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That's cheap for what you get. Back when you still could get paper manuals in the late 90's on newer stuff, it was not unusual to pay $300 to $400 for a full set of manuals for a single model, single year.

Everything is digital now. Most manufacturers started going partially digital in the mid 90's and by the early 2000's everything was digital and printed manuals went away completely.

When you consider the raw size of these volumes, and what the printing costs must have been (they have ultra thin pages - almost tissue paper thin), and how few they actually sold, they are exceptional bargain for what you get. That's about the cost of 4 Haynes manuals and you get probably 50x more information. Also accurate information. The first time you run into a difficult electrical issue the manual will pay for itself.

If $80 for some documentation scares you, you're in the wrong hobby.

GD
$80 is an absurd amount of money to pay for a book. I wouldn't pay any more than $30 for one.
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Old 09-13-2017, 09:22 AM   #13
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Re: Maintenance schedule.

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$80 is an absurd amount of money to pay for a book. I wouldn't pay any more than $30 for one.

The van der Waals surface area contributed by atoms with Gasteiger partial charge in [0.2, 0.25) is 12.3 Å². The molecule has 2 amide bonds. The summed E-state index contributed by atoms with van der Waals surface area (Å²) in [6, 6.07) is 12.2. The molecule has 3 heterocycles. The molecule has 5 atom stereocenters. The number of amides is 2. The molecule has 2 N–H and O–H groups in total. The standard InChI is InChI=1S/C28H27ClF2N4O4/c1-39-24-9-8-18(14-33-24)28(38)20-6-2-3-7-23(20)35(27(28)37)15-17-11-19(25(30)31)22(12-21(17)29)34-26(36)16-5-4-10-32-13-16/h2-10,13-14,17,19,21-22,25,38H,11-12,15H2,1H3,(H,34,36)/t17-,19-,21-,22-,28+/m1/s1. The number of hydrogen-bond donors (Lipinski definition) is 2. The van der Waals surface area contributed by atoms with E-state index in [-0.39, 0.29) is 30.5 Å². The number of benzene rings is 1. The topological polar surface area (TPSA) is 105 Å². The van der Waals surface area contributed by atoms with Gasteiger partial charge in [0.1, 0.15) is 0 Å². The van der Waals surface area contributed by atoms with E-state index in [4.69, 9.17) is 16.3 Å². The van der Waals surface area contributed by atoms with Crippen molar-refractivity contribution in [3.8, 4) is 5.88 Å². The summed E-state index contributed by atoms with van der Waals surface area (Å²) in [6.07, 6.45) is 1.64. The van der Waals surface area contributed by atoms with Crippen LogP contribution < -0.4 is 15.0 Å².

Having been a software engineer, and had to buy many professional technical manuals and textbooks.... It's not even close to absurd. You have ZERO idea what you're talking about.

I laid out exactly why the cost is what it is, and your response is that it's absurd? Really?

Sorry that reality sucks so bad for you. As I said, you should probably find a different car/hobby. Just wait till you have to pay someone with real skills to work on it! Us competent mechanics charge $80 for about 45 minutes of our time. Good luck with that.

$80 won't even buy one of my ratchets.... friend, you got a major reality check coming.

GD

Last edited by GeneralDisorder; 09-13-2017 at 09:26 AM.
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Old 09-13-2017, 10:17 AM   #14
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Re: Maintenance schedule.

$80 Is A Bargain.


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Old 09-13-2017, 01:16 PM   #15
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Re: Maintenance schedule.

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Originally Posted by GeneralDisorder View Post